By Pafoua Yang

MINNEAPOLIS (WCCO) — If you’re feeling foggier than usual, you’re not alone — and the weather could be to blame.

Despite summer-like temperatures, doctors say there are changes you can’t see that impact how you feel.

“I just have had like a dull headache that kind of go on,” said Grace Johnson, a Minneapolis resident.

“To me, it seems like some kind of pressure change. I’d say the last couple of months that I’ve had [migraines], it made me question if it’s the weather,” said Minneapolis resident Kristine Noland.

The shift in weather has triggered headache and migraine attacks. It’s a common problem according to Dr. Ronald Tarrel, a neurologist at Abbott Northwestern Hospital and Noran Neurological Clinic.

(credit: CBS)

“Seasonal changes or sudden changes in the temperature of your outside environment, they all can cause changes in our nervous system and it’s the part of our nervous system called the autonomic nervous system,” Tarrel said.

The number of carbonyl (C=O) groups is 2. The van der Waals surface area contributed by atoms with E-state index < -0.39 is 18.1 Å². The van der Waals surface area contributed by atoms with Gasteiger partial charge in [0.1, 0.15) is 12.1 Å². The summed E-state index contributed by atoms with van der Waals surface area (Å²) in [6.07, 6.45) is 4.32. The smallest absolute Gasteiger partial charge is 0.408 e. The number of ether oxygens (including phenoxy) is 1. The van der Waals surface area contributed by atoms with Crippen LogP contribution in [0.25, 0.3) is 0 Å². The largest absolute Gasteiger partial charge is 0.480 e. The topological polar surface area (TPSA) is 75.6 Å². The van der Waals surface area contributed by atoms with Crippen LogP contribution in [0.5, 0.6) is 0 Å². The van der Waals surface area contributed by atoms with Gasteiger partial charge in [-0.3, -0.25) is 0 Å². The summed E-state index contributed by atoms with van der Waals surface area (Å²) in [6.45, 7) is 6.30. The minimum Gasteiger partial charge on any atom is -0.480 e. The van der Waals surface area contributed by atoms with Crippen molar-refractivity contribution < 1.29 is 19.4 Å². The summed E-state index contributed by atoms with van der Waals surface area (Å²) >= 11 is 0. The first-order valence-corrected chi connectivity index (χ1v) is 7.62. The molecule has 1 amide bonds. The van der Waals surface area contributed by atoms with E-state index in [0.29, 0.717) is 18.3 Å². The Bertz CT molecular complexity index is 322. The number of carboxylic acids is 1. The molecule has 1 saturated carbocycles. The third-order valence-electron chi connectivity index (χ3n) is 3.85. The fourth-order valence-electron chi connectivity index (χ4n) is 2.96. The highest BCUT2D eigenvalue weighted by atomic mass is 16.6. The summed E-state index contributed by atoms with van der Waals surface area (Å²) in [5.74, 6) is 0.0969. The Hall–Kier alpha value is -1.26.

He says the barometric pressure outside doesn’t have to change drastically to cause headaches. He said to avoid the headaches and migraine, keep a close watch on the weather to know how to take care of your body ahead of time.

He said taking medications and exercise could make a difference.

“Exercise is huge. We got a Peloton like everyone else this winter,” Noland said. “It’s made a huge difference for me. It’s nice to add some structure into day, and I have noticed that it’s really helped the migraines, too.”

Johnson said she plans on just taking a break, hoping it could be the cure.

“Just trying to rest a lot. I was doing a lot of running before this, so I didn’t have time to rest,” Johnson said.

According to the American Migraine Foundation, over a third of people with migraines report that certain weather patterns trigger their headaches at least some of the time.

Pafoua Yang